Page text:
Voters Choose Education Over Tax Cuts
By overwhelming margins, voters in all areas of state feel schools have gotten worse, need more money.
A new poll shows that Wisconsin residents believe that excellent public schools are important to the state’s success, and are concerned that recent changes have harmed public schools. Cutting taxes ranks relatively low among voter concerns, the poll showed.
Voters all across the state place a great deal of value on Wisconsin’s schools, with nearly half (49%) naming K-12 education as among the two most important issues facing the state, according to the August 2018 poll from Marquette University Law School. In contrast, only 13% of voters identified tax cuts as among the most important issues.
Many Wisconsin voters said that schools were in worse shape now than they were a few years ago. Nearly half (47%) said that schools were in worse shape now than in recent years, and only 15% said that schools are in better shape now.
One of the remarkable aspects of the poll results is the degree to which they show that Wisconsin voters across the entire state place a high value on education, and that concern about the quality of Wisconsin’s public schools is not limited to voters in more liberal-leaning areas of the state. In areas like Green Bay/Appleton and the suburban counties surrounding Milwaukee, both areas with high concentrations of conservative voters, respondents indicated that that education is a much more pressing issue than tax cuts, and express concerns that schools are worse off now than in the past. In the area outside of the City of Milwaukee – which includes Republican-voting counties like Dodge, Jefferson, Sheboygan, and Waukesha – twice as many voters thought schools are worse off now than better off.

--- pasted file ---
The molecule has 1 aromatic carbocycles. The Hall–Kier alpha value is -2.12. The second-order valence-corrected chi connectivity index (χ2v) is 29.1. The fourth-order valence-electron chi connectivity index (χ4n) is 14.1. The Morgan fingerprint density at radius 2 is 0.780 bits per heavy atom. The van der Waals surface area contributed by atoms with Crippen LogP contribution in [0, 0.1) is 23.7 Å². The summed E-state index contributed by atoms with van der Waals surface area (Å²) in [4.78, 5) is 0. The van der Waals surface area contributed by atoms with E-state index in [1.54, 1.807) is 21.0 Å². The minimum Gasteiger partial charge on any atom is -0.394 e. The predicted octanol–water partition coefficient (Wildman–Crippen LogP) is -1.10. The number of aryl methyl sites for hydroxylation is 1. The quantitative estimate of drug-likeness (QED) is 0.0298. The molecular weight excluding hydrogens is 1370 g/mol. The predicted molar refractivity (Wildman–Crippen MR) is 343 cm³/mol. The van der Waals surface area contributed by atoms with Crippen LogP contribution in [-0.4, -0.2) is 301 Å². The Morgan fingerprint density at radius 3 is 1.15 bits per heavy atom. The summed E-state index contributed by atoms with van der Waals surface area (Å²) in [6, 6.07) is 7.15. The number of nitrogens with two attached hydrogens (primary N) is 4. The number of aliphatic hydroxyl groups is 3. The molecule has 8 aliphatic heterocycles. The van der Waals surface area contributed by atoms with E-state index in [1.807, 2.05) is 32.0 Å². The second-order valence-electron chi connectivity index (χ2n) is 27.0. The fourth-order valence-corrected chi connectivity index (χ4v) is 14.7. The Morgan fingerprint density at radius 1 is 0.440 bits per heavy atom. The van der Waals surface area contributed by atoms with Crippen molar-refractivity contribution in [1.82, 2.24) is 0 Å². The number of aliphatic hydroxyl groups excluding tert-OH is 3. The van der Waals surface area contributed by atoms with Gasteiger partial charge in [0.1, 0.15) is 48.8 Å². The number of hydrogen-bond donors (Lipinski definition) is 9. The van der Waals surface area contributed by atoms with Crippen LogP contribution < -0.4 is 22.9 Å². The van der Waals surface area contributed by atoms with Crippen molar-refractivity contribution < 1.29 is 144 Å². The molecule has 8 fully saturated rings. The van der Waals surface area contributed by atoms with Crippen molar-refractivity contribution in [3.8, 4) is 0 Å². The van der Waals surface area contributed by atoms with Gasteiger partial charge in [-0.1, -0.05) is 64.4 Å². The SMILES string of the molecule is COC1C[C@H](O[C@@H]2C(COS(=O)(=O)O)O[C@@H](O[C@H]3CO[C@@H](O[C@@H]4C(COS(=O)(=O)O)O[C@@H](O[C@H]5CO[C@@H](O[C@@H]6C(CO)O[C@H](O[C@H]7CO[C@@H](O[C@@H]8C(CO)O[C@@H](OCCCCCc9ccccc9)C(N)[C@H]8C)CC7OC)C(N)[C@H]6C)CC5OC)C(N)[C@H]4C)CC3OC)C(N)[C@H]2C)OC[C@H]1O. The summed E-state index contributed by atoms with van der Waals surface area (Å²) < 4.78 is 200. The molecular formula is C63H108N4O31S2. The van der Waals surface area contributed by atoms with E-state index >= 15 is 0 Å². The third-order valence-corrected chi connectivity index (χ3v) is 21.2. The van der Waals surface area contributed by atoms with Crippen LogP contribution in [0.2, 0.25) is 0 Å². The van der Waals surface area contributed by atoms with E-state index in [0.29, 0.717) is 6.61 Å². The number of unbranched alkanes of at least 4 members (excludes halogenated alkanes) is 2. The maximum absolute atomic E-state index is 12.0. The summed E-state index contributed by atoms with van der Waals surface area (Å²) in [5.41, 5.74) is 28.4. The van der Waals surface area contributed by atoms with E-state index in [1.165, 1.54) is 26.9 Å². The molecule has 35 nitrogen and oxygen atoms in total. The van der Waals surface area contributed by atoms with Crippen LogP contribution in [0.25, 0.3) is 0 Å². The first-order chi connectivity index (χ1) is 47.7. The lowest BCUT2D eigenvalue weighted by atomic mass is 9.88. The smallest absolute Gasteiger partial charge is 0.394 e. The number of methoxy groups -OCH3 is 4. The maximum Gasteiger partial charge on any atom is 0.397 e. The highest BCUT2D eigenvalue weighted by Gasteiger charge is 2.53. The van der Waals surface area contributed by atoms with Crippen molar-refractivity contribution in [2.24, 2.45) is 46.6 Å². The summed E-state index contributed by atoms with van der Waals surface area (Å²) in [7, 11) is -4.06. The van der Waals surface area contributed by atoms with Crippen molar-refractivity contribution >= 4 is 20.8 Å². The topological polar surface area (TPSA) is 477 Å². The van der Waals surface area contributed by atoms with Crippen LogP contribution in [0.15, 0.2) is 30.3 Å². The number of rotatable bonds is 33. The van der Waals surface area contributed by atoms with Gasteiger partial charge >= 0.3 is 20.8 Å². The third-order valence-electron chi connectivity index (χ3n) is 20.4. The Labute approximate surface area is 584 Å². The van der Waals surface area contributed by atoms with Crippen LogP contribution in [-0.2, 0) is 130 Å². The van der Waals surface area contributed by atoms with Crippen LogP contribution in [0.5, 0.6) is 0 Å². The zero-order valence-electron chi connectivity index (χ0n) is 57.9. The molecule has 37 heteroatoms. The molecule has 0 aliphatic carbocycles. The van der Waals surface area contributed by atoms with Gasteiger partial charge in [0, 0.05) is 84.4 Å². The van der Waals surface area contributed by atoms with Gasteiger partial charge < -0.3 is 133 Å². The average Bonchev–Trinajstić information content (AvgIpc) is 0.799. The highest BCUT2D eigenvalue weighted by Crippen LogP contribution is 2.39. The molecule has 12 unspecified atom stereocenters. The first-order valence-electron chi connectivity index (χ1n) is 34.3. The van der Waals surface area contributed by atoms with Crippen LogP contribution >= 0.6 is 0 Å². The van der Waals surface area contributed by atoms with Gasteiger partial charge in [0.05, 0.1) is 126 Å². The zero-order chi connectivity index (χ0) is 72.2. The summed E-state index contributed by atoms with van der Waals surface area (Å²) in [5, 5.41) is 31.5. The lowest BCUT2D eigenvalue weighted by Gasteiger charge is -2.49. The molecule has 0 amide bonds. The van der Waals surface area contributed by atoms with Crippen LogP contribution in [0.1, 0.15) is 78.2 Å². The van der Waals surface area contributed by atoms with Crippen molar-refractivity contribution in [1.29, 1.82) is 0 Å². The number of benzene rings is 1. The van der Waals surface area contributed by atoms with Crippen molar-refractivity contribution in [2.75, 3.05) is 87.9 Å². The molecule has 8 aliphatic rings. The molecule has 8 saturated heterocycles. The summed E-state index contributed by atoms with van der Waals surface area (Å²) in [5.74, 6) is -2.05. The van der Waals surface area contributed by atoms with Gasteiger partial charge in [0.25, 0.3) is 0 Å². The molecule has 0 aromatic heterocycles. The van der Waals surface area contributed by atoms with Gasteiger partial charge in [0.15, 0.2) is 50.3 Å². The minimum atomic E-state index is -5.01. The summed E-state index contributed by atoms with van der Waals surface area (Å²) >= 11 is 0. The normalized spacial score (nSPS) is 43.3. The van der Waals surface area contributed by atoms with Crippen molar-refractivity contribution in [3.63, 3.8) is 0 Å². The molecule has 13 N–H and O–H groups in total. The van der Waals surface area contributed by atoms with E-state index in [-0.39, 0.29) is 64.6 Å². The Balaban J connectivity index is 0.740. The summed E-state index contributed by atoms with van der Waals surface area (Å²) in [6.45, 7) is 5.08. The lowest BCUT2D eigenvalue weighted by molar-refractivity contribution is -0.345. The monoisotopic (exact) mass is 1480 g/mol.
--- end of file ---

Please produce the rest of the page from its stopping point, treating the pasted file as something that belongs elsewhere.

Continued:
Voters have made their priorities clear. But Wisconsin lawmakers don’t seem to be listening.
Wisconsin’s public K-12 school districts still receive less in state aid than they did before historic cuts to education, as state lawmakers chose to pass large tax cuts instead of investing the money in local schools.
In 2019, the state will invest less in public school districts than it did in 2011, something that has been true of every year in between as well. In 2019, Wisconsin school districts will receive $153 million less in state aid than in 2011 in inflation-adjusted dollars, or 2.6% less. The significant increase in resources that lawmakers provided for public schools in the 2017-19 budget closed the 2019 gap to the smallest one since the major cuts were made, but still did not lift public schools back to the 2011 funding level. (For more information, go to Years After Historic Cuts, Wisconsin Still Hasn’t Fully Restored State Aid for Public Schools, Wisconsin Budget Project, July 2018.)
The reduced funding for public school districts didn’t occur because the state lacked resources. Wisconsin has enough state revenue to overturn the past budget cuts to schools, but lawmakers have chosen instead to use that revenue to pass billions in new tax cuts, many of which wind up in the pockets of the wealthy and well-connected. One example is the Manufacturing and Agriculture credit, which nearly eliminates the requirement that manufacturers pay any income taxes. Manufacturers can get the credit even if they send jobs overseas, shutter Wisconsin factories, or lay off workers. This credit will reduce state revenue by an estimated $324 million this year. (For more information, go to The Big Giveaway: Costly Tax Credit has Done Little Boost Employment, Wisconsin Budget Project, June 2016.)
Wisconsin voters want lawmakers to make sure that Wisconsin schools get the resources they need to provide the next generation of workers with an excellent public education. Currently, voters don’t think that is happening. If they are responsive to their constituents, lawmakers in every corner of the state will start voting against the legislature’s policy of cutting taxes and school district budgets at the same time.